Tag Archives: glycation of LDL particles

Carbs and Arthritis

Carbs and Arthritis

Do carbs create arthritis?
You Bet!!

Nothing else in the body creates inflammation, more than carbohydrates in our diet and arthritis is a disease of inflammation.

Carbs are the foundation of inflammation. They are the sole internal source of inflammation. Inflammation wouldn’t even exist  (except for external injuries) without carbohydrates.

Inflammation is caused by glucose and cholesterol coming together and glycating. It happens because of the massive amounts of glucose in the blood. Fat, by itself,  doesn’t cause inflammation. It needs glucose to do that. Protein, by itself, doesn’t cause inflammation. It needs glucose to do so, also.

That makes glucose, the bad actor in this drama, the drama of inflammation in the body and how it’s made. Every manifestation has an equation or a set amount of variables that make up that which is being manifested.

With that said, we’re going to look at the variables that make up the equation of arthritis, the variables that cause inflammation in the body, because after all, arthritis is a disease of inflammation.

Arthritis is the expression of inflammation in the body and it shows up mostly in the joints, first, where movement takes place. That’s because this is where the macrophages get deposited because this is where the blood flows.

There’s another expression of inflammation the body and it’s called a common cold. The funny thing about inflammation is that because it exists everywhere the blood flows, it affects every system in the body. A common cold, for example, expresses itself with inflammation in the sinuses. I know that this may be hard to believe, but if you remove the instigator of inflammation, carbohydrates, a common cold becomes much easier to endure. Actually, common colds are not experienced in people on a ketogenic diet nearly as much s much as they are in carbolic, those on a carbohydrate diet. This is because of the amount of inflammation that carbs cause. Viruses may play a part in the spread of a common cold, but without the glucose in the system, the expression of inflammation can’t take place.  Unfortunately, this can only be proven by elimination carbs from the diet, completely.

It’s basically the same with arthritis, because blood flows throughout the entire body and the inflammation exists in the blood, The inflammation is going to affect every system that blood flows through, including the joints of all limbs.

Before we can continue with arthritis, started we need to know what Wikipedia says about it;

“Arthritis (from Greek arthro-, joint + -itis, inflammation; plural: arthritides) is a form of joint disorder that involves inflammation in one or more joints.[1][2] There are over 100 different forms of arthritis.[3][4] The most common form of arthritis is osteoarthritis (degenerative joint disease), a result of trauma to the joint, infection of the joint, or age. Other arthritis forms are rheumatoid arthritis, psoriatic arthritis, and related autoimmune diseases. Septic arthritis is caused by joint infection.”

If the definition of arthritis is joint inflammation, We already know where inflammation comes from, and it comes from carbohydrates, as explained in Carbs, the New Death SentenceThat makes glucose the bad actor here because without the free glucose roaming through your blood, inflammation wouldn’t exist.

It’s glucose that glycates the unused proteins and fats, by attaching themselves to these cells. The glucose is looking for insulin to turn itself into fat so it can join one of the LDL particles in your blood. if it finds a protein particle or cholesterol particle (almost always LDL particles) to attach itself to, it’ll do so, and this is where the problem of inflammation begins. When this happens, the glucose glycates the cholesterol or protein and its these misshaped proteins and glycated cholesterol that forms plaque and creates inflammation.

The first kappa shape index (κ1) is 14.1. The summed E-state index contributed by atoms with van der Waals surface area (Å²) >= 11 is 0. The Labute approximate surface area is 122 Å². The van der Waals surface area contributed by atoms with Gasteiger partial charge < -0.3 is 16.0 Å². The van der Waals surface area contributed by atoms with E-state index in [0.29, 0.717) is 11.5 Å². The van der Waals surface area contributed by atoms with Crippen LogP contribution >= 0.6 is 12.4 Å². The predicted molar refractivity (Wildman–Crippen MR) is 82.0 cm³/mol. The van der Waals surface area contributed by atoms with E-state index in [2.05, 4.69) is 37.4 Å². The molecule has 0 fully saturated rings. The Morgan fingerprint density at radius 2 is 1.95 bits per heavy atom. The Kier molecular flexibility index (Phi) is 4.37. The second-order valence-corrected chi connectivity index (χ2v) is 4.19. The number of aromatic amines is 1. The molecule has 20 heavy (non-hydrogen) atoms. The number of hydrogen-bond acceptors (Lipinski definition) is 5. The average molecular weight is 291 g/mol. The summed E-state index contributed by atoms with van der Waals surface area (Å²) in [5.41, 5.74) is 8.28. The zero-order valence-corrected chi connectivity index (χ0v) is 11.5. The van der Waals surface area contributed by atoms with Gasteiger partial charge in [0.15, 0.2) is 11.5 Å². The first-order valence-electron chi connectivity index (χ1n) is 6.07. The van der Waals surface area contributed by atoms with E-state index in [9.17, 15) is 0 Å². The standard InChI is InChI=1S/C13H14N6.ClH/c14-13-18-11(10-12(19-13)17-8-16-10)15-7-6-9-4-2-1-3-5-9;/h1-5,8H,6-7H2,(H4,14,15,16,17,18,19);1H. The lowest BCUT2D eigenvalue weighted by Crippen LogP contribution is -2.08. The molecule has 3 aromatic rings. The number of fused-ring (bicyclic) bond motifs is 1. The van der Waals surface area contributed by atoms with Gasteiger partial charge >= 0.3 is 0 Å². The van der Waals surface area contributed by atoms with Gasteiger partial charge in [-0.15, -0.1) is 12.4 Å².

This is where I think it gets really interesting, if the lipid that makes up the particle comes from carbohydrates, it attaches itself to an apolipoprotein B and forms LDL cholesterol to be used as fuel for the body.

If the lipid comes from fat, it associates with apolipoprotein A, the foundation of high-density particles or HDL cholesterol. Learn how the HDL and LDL work in your body by reading The value of balancing your cholesterol and The foundations of LDL cholesterol, apolipoprotein B.

It’s the LDL particles that cause most of the damage because of their loose form. Hence the name, low-density lipoprotein. These glycated particles are at the base of over half of all cancers, CVDs, brain damage and arthritis.

According to Wikipedia, “Arthritis is predominantly a disease of the elderly, but children can also be affected by the disease. More than 70% of individuals in North America affected by arthritis are over the age of 65″

This tells me that arthritis is going to happen to everyone on a carbohydrate diet, regardless of how many carbs they consume each day. Remember that 90% of the population is gluten sensitive. This is something that can only be reversed by the industry that feeds us. As long as we have to eat the food they provide us and encourage us to eat, this problem will not subside. It’s in the science, the science of inflammation.

That explains why our addiction to these vile substances must come to an end.
As a society, we need to change this pattern.

The problem of arthritis goes deeper than just inflammation, though, it rides on the amount of vitamin D in the system, as well. vitamin D is crucial to the transport of cholesterol into the cells, so it can be used.

Again, according to Wikipedia;

“Vitamin D refers to a group of fat-soluble secosteroids responsible for enhancing intestinal absorption of calcium, iron, magnesium, phosphate, and zinc. In humans, the most important compounds in this group are vitamin D3 (also known as cholecalciferol) and vitamin D2 (ergocalciferol).[1]

Vitamin D deficiency is more common in people with rheumatoid arthritis than in the general population.[36][37] However, whether vitamin D deficiency is a cause or a consequence of the disease remains unclear.[38] 1α,25-dihydroxyvitamin D3 (1,25D), an active metabolite of vitamin D, affects bone metabolism indirectly through control of calcium and phosphate homeostasis. Interaction between 1,25D and the vitamin D receptor (VDR) affects the production of RANKL and delays osteoclastogenesis.[39] Some trials have found a decreased risk for RA with vitamin D supplementation while others have not.[37]